Attribution

While writing my mathematics autobiography I began to reflect on my past experiences with mathematics. I have always enjoyed mathematics, however when I was transitioning from elementary school to high school, there was a time where I began to hate math. Since I was in the French Immersion Program throughout my schooling I was taught most subjects in French. Throughout elementary school I learned math in the French language. It was fairly easy for me to understand the mathematical concepts that were presented in the French language for I was never taught math in the English language in a classroom setting before. However, as I transitioned into high school, my mathematics classes began to be taught in the English language. I was so accustomed to learning mathematics in the French language, that I didn’t know what any of the vocabulary/terminology was in the English language. I remember feeling frustrated and angry whenever I was being taught mathematics because I couldn’t figure out what the words meant. After a couple weeks I began to enjoy mathematics again because I was finally able to understand the vocabulary.

While looking back on my experiences with mathematics I begin to think of things that could have helped me while transitioning from the French language to the English language. I believe that if I did more hands on problems and used more problem solving strategies, I could have been able to adapt quicker to the change. I believe if I was taught through more of an inquiry approach as opposed to the traditional approach, I would have been able to continue understanding the mathematical concepts, even if I didn’t know the specific terminology. Mathematics is something that not only needs to be taught, but needs to be taught in a way where people will want to use it in their lives and will come to love it. I hear the phrase, “I hate math”, way too much in my life, and I admit I use that phrase too from time to time; however I want to begin hearing the phrase “I love math”, and to hear that we need to begin teaching mathematics in a way where ALL students will be able to learn and understand it.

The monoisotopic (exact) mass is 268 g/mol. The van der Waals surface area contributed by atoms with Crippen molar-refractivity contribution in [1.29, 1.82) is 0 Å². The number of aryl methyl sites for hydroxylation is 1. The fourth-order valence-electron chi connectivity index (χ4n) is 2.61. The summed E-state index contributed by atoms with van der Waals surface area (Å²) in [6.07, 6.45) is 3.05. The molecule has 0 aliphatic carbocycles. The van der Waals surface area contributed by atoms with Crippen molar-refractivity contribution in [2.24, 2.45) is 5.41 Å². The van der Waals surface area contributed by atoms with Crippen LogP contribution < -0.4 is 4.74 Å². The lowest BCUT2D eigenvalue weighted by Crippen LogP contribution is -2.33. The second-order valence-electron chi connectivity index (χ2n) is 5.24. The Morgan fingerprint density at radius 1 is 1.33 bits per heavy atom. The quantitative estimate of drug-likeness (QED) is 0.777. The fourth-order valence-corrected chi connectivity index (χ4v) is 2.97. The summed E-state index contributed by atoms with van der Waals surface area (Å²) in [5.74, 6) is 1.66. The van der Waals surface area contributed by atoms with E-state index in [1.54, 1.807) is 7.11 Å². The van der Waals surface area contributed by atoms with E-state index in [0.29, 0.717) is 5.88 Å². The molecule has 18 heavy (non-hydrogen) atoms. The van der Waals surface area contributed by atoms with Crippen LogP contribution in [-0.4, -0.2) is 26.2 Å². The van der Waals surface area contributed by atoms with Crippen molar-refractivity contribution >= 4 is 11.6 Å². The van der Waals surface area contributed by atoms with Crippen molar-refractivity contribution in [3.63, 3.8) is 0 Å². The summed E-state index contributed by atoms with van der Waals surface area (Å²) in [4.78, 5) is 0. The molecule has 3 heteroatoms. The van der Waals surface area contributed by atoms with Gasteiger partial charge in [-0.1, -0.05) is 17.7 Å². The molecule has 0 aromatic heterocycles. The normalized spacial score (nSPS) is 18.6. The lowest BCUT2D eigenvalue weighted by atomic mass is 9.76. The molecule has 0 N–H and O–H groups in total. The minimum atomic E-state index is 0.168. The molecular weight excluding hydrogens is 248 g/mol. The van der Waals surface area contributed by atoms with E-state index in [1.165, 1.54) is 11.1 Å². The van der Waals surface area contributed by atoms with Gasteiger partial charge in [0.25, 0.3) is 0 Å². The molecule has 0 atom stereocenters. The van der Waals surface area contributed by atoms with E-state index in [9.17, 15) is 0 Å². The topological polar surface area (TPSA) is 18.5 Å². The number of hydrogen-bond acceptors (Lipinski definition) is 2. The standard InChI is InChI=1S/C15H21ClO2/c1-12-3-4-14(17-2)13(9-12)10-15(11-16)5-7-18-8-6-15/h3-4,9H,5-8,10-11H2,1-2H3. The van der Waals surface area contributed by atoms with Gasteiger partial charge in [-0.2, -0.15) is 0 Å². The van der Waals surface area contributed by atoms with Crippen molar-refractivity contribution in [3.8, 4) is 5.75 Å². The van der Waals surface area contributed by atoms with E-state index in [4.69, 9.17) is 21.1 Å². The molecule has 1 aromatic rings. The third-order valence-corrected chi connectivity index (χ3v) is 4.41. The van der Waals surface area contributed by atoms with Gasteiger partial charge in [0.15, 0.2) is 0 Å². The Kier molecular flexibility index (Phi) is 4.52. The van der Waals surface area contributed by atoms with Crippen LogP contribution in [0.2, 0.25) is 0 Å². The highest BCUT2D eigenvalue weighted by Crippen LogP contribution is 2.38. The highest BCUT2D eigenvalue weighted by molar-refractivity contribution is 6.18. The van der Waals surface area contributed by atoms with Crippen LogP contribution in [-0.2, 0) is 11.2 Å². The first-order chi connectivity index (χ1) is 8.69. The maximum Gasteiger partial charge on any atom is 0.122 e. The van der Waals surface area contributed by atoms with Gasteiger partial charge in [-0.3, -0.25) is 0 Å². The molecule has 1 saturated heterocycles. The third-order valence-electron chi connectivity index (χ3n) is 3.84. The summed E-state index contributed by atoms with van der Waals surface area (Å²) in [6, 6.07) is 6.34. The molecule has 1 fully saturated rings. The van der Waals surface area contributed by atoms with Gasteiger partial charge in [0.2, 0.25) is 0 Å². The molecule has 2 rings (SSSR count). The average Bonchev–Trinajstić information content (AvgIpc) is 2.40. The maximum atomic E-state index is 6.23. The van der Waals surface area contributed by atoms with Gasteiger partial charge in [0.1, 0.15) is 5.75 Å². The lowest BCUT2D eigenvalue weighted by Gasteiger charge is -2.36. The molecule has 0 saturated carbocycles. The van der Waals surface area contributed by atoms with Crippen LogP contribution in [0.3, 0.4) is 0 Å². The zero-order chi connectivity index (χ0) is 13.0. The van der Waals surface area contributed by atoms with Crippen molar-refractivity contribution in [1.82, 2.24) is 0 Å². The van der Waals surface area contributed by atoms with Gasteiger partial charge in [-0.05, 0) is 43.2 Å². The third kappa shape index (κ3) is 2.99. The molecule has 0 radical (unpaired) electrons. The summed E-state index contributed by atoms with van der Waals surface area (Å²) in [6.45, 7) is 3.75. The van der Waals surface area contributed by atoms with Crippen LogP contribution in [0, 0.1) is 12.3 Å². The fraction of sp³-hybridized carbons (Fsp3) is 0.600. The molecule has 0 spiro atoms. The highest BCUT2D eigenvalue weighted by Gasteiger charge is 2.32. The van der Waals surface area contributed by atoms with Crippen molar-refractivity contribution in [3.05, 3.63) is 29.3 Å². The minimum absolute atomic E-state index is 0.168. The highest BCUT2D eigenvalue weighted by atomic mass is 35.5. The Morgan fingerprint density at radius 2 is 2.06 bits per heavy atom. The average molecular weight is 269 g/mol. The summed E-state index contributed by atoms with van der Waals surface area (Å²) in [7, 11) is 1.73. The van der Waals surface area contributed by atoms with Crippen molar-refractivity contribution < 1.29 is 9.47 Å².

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Jeremy Sundeen

said:It’s interesting you struggled transitioning from french math classes to english ones, I have taught numerous students in grade 9 who were in french immersion in grade 8, they also struggle adjusting to the vocabulary (though I try to encourage them to use french vocabulary when explaining concepts). I wonder what that says about the nature of mathematics classrooms, I know many people believe mathematics is a universal language, would you agree with that statement? If so, do you think there’s a disconnect between the nature of mathematics (whatever that is) and school math classes?

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